We did not have room for everything I wanted to include in the big package of lists and stories that make up the new Challenge Index rankings of America’s high schools. I moved the list this year from Newsweek--where we often called it “America’s Best High Schools”-- to washingtonpost.com, where its new title is “The High School Challenge.”
My editors were right not to jam in too much material. It is not always easy to find the features that are there. Please consider this a short guide to finding the inside stuff that many readers of this blog crave and that will give them more ammo to fire at me. I also provide below the Catching Up list of local schools with low Advanced Placement passing rates, something my editors and I agreed would work better on my blog.
Use this link to get to the main ranked lists, one for national and one for the Washington area. This link will take you to the Public Elites list, the schools that did not make the main lists because they were too selective. Here is the link to the full unabridged Frequently Asked Questions, which I made into a blog post. And here is the national Catching-up list.
If you use this link to find my long column explaining why I think the Challenge Index is important and useful, you will discover if you scroll down a bit a list of nearly everything else in the package, with links. And you will also find lots of back and forth between me and commenters on my column. Many wise thoughts were posted, for my point of view and against it.
Here, finally, is the local Catching Up Schools list, with introduction. Any questions? Just post them as comments here or email me at email@example.com.
Local Catching Up list:
In the Washington area and other parts of the country, AP programs have evolved in an unusual way in some high schools with large numbers of impoverished students. Educators at these schools have concluded that although few of their students are likely to achieve passing scores on the three-hour college-level AP exams, many would benefit from taking AP courses and tests that acquaint them with college standards and help them build academic muscle for college, even if they do not score high enough to earn college credit. Once students are involved in AP, they say, teachers can help them catch up to the AP standard, through improved instruction and more challenging programs in lower grades.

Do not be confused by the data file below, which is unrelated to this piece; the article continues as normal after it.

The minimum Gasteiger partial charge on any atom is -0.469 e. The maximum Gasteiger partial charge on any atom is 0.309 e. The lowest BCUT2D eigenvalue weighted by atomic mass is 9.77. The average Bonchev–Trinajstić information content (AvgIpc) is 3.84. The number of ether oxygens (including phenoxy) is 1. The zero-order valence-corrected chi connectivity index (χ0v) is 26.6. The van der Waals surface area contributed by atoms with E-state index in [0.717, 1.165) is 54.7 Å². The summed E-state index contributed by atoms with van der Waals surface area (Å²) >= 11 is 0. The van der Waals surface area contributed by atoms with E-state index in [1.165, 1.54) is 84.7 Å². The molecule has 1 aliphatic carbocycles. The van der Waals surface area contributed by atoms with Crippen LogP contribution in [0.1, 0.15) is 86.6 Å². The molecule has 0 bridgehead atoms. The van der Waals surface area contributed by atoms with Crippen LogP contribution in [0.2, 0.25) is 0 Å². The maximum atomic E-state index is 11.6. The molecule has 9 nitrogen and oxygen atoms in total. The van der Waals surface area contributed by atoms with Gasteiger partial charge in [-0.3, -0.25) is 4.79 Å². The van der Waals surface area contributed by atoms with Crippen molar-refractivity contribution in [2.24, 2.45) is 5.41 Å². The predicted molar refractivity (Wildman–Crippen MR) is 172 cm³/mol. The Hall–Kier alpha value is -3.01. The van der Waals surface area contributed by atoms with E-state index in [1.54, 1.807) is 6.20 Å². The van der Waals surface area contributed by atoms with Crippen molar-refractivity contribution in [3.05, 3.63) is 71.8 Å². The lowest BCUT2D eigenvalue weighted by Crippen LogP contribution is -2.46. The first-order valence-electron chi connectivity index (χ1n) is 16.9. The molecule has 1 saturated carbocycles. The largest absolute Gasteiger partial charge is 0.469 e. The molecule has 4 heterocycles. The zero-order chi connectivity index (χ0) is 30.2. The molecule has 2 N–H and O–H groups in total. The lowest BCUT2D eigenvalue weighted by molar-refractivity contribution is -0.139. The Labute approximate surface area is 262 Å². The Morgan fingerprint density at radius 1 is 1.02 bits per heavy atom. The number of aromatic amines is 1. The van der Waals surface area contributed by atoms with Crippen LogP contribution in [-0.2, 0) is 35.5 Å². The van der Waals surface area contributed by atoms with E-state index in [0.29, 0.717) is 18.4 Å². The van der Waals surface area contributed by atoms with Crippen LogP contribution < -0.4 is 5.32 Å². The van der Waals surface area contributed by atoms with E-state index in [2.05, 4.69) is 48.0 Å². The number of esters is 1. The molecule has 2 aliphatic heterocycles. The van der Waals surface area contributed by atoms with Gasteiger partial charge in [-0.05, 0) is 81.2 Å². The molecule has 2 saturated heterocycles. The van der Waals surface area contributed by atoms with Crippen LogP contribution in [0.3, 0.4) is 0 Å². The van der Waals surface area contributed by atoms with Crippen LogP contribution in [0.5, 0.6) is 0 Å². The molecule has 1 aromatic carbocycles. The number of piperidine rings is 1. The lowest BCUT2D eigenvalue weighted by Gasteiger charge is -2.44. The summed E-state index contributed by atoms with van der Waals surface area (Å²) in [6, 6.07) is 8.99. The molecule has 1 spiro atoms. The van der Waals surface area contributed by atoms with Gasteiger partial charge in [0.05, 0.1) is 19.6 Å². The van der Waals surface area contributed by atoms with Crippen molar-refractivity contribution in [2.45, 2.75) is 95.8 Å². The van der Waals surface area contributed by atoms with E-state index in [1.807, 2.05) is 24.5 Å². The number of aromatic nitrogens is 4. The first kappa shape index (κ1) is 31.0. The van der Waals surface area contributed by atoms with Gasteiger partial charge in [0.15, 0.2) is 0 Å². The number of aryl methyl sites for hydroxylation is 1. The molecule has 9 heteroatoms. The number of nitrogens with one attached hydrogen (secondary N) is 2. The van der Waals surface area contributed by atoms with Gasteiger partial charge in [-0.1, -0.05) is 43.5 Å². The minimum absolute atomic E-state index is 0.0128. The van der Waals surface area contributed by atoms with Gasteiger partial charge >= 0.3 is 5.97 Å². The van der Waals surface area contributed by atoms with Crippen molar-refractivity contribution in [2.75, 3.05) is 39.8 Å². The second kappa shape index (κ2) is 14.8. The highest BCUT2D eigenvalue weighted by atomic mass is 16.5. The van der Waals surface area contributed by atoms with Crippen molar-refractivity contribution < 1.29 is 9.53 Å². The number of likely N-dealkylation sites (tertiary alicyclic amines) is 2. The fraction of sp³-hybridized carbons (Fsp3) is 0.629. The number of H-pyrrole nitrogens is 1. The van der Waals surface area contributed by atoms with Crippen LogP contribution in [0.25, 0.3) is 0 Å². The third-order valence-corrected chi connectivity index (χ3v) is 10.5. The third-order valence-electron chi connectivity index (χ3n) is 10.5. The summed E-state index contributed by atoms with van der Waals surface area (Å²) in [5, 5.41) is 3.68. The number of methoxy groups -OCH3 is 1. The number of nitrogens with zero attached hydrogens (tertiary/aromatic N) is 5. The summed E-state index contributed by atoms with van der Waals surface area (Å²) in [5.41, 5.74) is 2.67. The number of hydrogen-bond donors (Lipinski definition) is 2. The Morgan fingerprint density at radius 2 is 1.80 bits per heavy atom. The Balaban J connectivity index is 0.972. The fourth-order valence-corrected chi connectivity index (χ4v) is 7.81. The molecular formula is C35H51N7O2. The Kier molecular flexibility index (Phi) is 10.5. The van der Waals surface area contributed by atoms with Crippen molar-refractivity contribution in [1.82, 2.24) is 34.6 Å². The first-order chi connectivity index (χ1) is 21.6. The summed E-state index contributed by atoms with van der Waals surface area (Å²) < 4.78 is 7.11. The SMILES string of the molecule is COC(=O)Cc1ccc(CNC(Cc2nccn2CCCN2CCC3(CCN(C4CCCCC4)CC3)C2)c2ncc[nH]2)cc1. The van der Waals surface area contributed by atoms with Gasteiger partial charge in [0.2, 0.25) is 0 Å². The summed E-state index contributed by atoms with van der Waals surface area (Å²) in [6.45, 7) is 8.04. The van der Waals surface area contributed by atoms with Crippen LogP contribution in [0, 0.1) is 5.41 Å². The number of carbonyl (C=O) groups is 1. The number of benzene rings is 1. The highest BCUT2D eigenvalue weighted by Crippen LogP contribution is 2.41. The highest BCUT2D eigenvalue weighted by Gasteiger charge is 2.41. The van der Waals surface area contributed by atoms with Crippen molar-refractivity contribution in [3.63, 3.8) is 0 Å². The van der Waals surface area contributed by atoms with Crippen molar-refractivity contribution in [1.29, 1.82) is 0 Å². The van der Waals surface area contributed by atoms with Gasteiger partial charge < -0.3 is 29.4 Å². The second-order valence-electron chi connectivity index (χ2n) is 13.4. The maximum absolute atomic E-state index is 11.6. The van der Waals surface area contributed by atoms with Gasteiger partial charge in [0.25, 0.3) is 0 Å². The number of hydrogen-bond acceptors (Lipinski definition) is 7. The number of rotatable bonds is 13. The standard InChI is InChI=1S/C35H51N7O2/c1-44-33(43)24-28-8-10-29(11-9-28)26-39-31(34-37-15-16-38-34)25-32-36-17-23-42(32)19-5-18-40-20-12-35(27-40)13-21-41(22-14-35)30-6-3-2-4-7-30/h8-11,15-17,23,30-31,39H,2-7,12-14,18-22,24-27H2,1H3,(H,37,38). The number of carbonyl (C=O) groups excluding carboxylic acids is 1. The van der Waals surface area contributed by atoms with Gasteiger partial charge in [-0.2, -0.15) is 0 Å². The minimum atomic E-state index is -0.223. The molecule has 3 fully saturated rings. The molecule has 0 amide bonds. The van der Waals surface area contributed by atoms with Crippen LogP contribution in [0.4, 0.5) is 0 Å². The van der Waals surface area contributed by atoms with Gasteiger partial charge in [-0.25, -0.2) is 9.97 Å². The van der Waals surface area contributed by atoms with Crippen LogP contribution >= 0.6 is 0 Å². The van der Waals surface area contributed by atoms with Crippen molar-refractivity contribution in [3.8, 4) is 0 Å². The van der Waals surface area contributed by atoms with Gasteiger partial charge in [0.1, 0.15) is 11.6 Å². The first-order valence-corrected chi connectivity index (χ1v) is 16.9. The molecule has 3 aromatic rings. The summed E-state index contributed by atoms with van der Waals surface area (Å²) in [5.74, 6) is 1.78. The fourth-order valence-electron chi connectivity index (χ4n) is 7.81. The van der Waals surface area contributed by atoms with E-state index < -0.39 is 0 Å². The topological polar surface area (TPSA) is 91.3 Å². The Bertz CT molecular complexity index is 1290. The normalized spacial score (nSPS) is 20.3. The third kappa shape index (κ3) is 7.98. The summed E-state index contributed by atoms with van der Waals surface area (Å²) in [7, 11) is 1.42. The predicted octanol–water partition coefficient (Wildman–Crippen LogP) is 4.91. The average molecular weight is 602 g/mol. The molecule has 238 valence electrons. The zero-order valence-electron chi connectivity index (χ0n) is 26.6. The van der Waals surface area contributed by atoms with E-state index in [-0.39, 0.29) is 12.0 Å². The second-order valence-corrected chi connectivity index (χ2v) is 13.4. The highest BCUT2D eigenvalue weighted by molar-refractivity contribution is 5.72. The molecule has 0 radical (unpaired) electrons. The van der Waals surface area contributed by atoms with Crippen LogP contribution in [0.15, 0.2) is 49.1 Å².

This approach to AP is so different from most high schools that it requires a separate list for those schools where less than 10 percent of AP tests earn passing scores. Schools on this list do not appear on the national Challenge Index list until their AP passing rates get to 10 percent or above, and their test participation rating to 1.000 or above.
Each Washington area school is ranked as usual by its Challenge Index rating. That is the four-digit number at the very end of the line for each school. It is the ratio of AP tests to graduating seniors.
In parenthesis next to the name of each school is the percentage of AP tests that received passing grades, 3 or above, in 2010. That is followed by the name its school district, its percentage of low-income students and its Challenge Index rating.
1. Columbia Heights (7%) D.C. 84% 4.781
2. Crossland (3%) Prince George’s 48% 1.872
3. Surrattsville (3%) Prince George’s 32% 1.652
4. Hyde (0%) D.C. charter 77% 1.633
5. McKinley Tech (5%) D.C. 45% 1.332
6. IDEA (0%) D.C. charter 86% 1.324
7. Friendly (5%) Prince George’s 35% 1.220
8. Hospitality (3%) D.C. charter 90% 1.143
9. Gwynn Park (8%) Prince George’s 26% 0.971
10. Wash. Math Science Tech (6%) D.C. charter 100% 0.933
11. Spingarn (2%) D.C. 77% 0.699
12. Potomac (2%) Prince George’s 56% 0.541
13. Roosevelt (3%) D.C. 67% 0.500
14. Eastern (3%) D.C. 75% 0.470
15. Coolidge (2%) D.C. 64% 0.357
16. Ballou (4%) D.C. 83% 0.313
17. H.D. Woodson (3%) D.C. 72% 0.273
18. Anacostia (0%) D.C. 71% 0.202
19. Dunbar (0%) D.C. 71% 0.000